Elder Ian Sanderson considers himself a social person and likes being placed in leadership positions.  He plans to learn Russian after his mission.  He is from American Fork, Utah and is excited to bring the Gospel to the Japanese people.

One of our missionaries said of Elder Duarte:  "He is full of love.  He can get along with anyone.  And he is always genki!"
Elder Joshua Jones (left) with his first companion,
Elder Ikeda.
Elder Joshua Jones comes from a family of four.  He is also very close to his grandmother.  He enjoys learning languages, and wants to work in a business that requires travel to foreign countries.  He joined the Church three years before his mission and is from Logan, Utah.

Before his mission, Elder Ikeda met a 15 year old boy through basketball.  When Elder Ikeda wouldn't play on Sunday, Hiro wanted to know why.  Elder Ikeda invited him to church.  Hiro loved it, listened to the lessons and was baptized.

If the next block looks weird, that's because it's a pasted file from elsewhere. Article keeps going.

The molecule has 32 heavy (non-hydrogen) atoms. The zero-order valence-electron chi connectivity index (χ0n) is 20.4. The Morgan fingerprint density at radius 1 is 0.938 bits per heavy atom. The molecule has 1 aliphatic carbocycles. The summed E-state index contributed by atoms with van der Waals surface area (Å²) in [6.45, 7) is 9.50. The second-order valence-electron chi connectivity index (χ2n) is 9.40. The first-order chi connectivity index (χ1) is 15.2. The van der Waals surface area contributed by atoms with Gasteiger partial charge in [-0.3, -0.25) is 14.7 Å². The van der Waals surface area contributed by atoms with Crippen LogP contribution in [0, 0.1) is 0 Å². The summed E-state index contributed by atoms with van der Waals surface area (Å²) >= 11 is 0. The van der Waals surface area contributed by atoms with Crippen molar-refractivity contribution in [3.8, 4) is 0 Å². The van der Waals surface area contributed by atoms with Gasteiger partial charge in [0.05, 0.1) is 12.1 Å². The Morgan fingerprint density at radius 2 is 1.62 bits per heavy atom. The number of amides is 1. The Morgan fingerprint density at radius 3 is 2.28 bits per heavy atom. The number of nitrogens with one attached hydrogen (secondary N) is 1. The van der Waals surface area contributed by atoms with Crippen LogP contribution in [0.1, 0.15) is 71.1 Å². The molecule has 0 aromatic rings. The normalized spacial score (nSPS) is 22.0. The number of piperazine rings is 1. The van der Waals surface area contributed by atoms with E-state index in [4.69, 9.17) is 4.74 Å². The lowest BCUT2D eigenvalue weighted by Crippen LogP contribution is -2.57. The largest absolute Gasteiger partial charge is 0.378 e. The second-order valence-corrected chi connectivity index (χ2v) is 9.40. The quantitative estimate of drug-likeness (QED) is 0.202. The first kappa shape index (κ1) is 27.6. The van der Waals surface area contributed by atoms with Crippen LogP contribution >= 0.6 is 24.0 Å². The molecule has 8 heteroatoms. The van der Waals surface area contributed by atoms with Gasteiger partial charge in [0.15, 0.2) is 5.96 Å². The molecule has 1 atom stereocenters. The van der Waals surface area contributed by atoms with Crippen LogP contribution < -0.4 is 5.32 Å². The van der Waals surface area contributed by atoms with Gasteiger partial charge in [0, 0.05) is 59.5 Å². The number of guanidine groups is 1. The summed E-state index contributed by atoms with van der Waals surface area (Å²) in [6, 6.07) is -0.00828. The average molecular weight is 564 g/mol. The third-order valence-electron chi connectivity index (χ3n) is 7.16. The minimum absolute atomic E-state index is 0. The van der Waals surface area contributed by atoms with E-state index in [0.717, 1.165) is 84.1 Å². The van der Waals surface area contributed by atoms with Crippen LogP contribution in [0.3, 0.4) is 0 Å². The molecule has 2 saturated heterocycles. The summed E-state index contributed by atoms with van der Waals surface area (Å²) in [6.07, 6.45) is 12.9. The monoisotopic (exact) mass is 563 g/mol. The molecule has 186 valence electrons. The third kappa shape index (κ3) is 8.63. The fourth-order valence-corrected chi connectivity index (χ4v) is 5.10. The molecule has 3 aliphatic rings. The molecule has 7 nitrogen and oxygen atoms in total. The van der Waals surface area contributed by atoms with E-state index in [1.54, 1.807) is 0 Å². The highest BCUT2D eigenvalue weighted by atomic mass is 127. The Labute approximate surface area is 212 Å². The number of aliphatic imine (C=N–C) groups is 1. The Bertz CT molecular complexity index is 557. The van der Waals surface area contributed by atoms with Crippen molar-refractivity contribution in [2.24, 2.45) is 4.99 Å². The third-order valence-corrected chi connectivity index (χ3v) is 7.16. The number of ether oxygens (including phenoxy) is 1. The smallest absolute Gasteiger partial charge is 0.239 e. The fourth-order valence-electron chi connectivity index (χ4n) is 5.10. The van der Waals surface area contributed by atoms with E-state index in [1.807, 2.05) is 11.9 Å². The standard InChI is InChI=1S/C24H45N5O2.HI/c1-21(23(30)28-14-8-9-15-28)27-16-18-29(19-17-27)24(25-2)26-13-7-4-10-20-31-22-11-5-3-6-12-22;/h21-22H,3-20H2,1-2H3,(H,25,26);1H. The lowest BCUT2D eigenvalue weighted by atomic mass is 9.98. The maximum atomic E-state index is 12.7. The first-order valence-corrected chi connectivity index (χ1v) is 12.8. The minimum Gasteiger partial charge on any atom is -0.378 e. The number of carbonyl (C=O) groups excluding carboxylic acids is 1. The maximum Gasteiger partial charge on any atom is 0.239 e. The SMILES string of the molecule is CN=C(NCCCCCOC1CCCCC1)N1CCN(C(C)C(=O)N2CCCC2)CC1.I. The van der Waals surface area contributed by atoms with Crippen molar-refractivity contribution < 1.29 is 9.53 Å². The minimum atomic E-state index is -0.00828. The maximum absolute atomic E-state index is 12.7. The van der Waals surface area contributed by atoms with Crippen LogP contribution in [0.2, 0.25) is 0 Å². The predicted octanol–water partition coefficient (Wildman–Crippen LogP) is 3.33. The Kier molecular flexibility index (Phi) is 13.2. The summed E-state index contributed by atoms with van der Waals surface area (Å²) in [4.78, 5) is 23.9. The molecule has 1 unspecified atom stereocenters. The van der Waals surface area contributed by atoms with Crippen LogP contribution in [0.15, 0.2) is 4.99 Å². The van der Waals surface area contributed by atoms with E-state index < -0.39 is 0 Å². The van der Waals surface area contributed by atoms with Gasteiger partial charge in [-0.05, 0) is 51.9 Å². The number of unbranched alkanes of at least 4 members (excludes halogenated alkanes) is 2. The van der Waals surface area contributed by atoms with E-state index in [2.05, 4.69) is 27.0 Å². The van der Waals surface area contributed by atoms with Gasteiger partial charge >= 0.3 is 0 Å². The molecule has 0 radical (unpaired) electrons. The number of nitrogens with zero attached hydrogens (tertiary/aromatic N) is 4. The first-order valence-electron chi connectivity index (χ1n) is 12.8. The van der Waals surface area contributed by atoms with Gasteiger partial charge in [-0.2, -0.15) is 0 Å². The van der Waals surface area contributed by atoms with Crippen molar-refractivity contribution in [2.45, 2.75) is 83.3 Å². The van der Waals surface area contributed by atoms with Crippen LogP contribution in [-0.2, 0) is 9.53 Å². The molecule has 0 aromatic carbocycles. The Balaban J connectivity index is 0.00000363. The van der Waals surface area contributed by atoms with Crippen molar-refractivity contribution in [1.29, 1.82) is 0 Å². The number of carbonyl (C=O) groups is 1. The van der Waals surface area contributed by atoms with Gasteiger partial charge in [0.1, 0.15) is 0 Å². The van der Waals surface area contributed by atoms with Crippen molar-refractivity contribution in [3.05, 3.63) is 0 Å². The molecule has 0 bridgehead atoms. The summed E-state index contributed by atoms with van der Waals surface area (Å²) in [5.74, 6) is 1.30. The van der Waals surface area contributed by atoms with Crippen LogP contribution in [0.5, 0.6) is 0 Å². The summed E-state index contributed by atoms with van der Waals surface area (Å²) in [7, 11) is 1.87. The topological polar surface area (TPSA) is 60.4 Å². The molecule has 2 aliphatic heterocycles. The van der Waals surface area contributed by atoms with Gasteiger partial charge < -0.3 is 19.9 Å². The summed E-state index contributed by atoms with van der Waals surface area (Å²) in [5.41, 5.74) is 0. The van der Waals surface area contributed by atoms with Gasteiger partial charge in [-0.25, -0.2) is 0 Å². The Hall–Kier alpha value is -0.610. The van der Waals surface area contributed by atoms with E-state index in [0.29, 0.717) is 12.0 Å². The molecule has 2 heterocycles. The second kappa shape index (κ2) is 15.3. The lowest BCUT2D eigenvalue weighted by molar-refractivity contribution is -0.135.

Elder Jack Koch (left) with his first companion,
Elder Heo.

Elder Jack Koch was born in Okinawa, and has also lived in Germany, Wyoming and Utah.  In his family the girls were born in Wyoming, the boys in Japan.
When he gets home he will go back to BYU, find the most beautiful girl in the whole world and marry her. Then he plans to live happily ever after.  His goal is to do what the Lord sent him to Japan to do and to live up to his fullest potential. He says he is a little headstrong, but he is always there with a laugh or a shoulder to support someone.

Elder Heo is good at focusing on one thing.  He loves to travel and receives knowlege and inspiration when he does, and always has a spiritual experience.  He also enjoys playing basketball.

Elder Benjamin Burnett (left) with his first companion,
Elder Farnsworth.